President Trump’s reelection prospects have become much more dicey in recent weeks, according to recent reports about a pair of internal polls from his campaign and the Republican National Committee.
In a series of calls and meetings from April 22 to 24, the president spoke with campaign manager Brad Parscale, White House senior adviser and son-in-law Jared Kushner, and RNC Chairwoman Ronna McDaniel, among other officials. They presented Trump with internal polling that showed him falling behind former vice president Joe Biden in key swing states over the prior several weeks.
Obvious external factors outside of Trump’s control like the spread of the coronavirus and the ensuing economic downturn have no doubt contributed to the dip in support, aides said. But according to reports from the Washington Post and the New York Times, advisers also blamed the falling poll numbers on the president’s daily coronavirus briefings and urged him to scale back the number of briefings or stop taking questions.
The latest uproar from such briefings happened when Trump suggested that injecting bleach or other disinfectants could help kill the novel virus, causing his administration to scramble to contain the damage.
The president was reportedly infuriated by the results and disputed them, saying people “love” the briefings and think he is “fighting for them.” However he did not hold any briefings the following weekend and took fewer questions over the next week.
Even though large campaign rallies and events are still off the table, aides say they hope to get the president traveling outside of Washington soon, where he is more in his element, with potential stops in Arizona and Ohio. They also hope to hold meetings with governors in the Oval Office and participate in events focused on stabilizing and revitalizing the economy, activities that could project a stronger image of a president leading the nation through a crisis.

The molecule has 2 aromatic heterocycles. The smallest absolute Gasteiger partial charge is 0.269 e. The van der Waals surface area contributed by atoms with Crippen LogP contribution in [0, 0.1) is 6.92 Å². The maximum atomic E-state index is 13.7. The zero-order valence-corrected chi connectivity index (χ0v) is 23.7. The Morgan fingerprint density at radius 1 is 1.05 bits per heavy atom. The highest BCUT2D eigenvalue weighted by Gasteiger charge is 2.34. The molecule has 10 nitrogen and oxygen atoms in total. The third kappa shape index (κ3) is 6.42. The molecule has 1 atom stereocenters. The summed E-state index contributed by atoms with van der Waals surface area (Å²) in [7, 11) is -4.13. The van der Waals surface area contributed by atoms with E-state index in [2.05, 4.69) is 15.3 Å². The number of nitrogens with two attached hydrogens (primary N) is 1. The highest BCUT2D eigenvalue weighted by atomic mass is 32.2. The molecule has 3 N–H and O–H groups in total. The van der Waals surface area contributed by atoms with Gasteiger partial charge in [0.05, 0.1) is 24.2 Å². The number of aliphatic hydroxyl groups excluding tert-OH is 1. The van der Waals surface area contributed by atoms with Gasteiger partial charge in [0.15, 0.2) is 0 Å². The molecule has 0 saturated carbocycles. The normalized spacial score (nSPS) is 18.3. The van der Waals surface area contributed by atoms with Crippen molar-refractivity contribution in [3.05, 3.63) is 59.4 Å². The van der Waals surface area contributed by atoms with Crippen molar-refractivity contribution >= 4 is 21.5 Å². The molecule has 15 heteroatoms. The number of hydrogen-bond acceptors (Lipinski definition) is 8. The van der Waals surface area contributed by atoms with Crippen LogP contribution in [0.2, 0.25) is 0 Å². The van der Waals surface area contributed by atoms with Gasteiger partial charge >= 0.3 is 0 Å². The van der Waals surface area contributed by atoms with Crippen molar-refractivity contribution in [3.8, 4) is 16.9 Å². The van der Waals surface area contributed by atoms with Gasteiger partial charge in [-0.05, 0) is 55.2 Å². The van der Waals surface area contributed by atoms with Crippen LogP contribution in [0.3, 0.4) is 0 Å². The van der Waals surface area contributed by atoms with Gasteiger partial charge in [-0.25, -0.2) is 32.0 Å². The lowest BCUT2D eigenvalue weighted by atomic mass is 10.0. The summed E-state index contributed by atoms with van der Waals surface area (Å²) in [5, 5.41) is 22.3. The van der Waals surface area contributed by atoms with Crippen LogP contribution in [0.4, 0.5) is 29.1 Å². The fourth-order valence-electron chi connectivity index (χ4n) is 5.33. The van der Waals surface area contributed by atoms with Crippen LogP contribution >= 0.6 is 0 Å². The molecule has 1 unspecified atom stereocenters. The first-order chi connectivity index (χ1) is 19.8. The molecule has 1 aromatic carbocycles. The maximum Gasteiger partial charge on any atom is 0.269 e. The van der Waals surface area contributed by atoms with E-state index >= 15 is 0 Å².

Public polls confirm slipping support for Trump
A number of public polls corroborate reports about the Trump campaign’s internal polling. A recent Quinnipiac University poll, for instance, found Biden leading Trump 46 to 42 percent in Florida, and a recent Fox News poll found Biden with an even larger lead, 49 to 41 percent, in Michigan.
On a national level, a recent NPR/PBS NewsHour/Marist poll found that while 44 percent of Americans approve of the president’s handling of the coronavirus (similar to past polls), his disapproval rating rose six points from 49 to 55 percent. Unsurprisingly, responses differed starkly by party, with nearly nine out of ten Democrats disapproving Trump’s coronavirus response and a similar margin of Republicans supporting him. Where it gets challenging for the president is the response of independents, which disapprove 58 to 40 percent.
Despite the fact that the economy has suffered its worst quarterly contraction since 2008, with GDP projected to contract at a scale not seen since the Great Depression, half of the poll’s respondents approved of Trump’s handling of the economy.
The poll also found favorable figures for Biden when Americans were asked who they trust more to handle the coronavirus (55 percent to Trump’s 40 percent) and the economy (51 versus 44 percent).
This contrasts with polls from the end of March that found voters roughly split over who they trusted to handle the coronavirus outbreak — and Trump leading in trust to handle the economy 50 to 42 percent.
Underscoring the concerns of Trump’s aides about his coronavirus briefings, a full third of the poll’s respondents said the coronavirus will be either a major or minor factor in deciding who they vote for. This suggests that Americans’ perception of Trump’s handling of the pandemic will be a decisive factor in the election.
The poll was conducted from April 21 to 26 and has a margin of error of 3.4 percentage points.
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Andrew Collins cut his teeth in politics as a congressional campaign staffer during the 2012 election. Since then he has worked in Washington, D.C. as the digital media manager and as a staff writer at the Franklin Center for Government & Public Integrity, and is a recent graduate of the Trinity Fellows Academy (class of ’17). His work has appeared in Politico, US News & World Report, The Chicago Tribune, The Daily Caller, and The Hill. He lives in Seattle, WA.